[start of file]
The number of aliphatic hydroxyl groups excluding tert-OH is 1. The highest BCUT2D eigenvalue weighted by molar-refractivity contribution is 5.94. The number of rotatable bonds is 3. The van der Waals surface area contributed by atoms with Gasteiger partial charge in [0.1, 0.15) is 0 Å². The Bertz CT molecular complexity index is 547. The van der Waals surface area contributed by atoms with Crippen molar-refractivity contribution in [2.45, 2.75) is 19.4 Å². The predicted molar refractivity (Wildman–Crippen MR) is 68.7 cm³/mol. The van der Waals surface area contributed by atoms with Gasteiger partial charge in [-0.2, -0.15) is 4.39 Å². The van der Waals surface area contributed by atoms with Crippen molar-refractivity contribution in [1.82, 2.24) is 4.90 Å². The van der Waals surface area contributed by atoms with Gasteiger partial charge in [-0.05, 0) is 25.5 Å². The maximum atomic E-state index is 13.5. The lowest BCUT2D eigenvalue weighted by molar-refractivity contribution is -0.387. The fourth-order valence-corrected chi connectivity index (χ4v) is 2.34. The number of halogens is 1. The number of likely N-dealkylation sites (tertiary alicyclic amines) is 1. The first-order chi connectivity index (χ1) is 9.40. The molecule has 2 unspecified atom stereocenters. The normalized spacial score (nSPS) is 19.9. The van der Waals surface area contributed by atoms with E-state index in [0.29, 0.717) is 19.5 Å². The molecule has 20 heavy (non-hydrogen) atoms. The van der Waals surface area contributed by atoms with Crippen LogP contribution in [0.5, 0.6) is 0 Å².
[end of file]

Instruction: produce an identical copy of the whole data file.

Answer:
The number of aliphatic hydroxyl groups excluding tert-OH is 1. The highest BCUT2D eigenvalue weighted by molar-refractivity contribution is 5.94. The number of rotatable bonds is 3. The van der Waals surface area contributed by atoms with Gasteiger partial charge in [0.1, 0.15) is 0 Å². The Bertz CT molecular complexity index is 547. The van der Waals surface area contributed by atoms with Crippen molar-refractivity contribution in [2.45, 2.75) is 19.4 Å². The predicted molar refractivity (Wildman–Crippen MR) is 68.7 cm³/mol. The van der Waals surface area contributed by atoms with Gasteiger partial charge in [-0.2, -0.15) is 4.39 Å². The van der Waals surface area contributed by atoms with Crippen molar-refractivity contribution in [1.82, 2.24) is 4.90 Å². The van der Waals surface area contributed by atoms with Gasteiger partial charge in [-0.05, 0) is 25.5 Å². The maximum atomic E-state index is 13.5. The lowest BCUT2D eigenvalue weighted by molar-refractivity contribution is -0.387. The fourth-order valence-corrected chi connectivity index (χ4v) is 2.34. The number of halogens is 1. The number of likely N-dealkylation sites (tertiary alicyclic amines) is 1. The first-order chi connectivity index (χ1) is 9.40. The molecule has 2 unspecified atom stereocenters. The normalized spacial score (nSPS) is 19.9. The van der Waals surface area contributed by atoms with E-state index in [0.29, 0.717) is 19.5 Å². The molecule has 20 heavy (non-hydrogen) atoms. The van der Waals surface area contributed by atoms with Crippen LogP contribution in [0.5, 0.6) is 0 Å².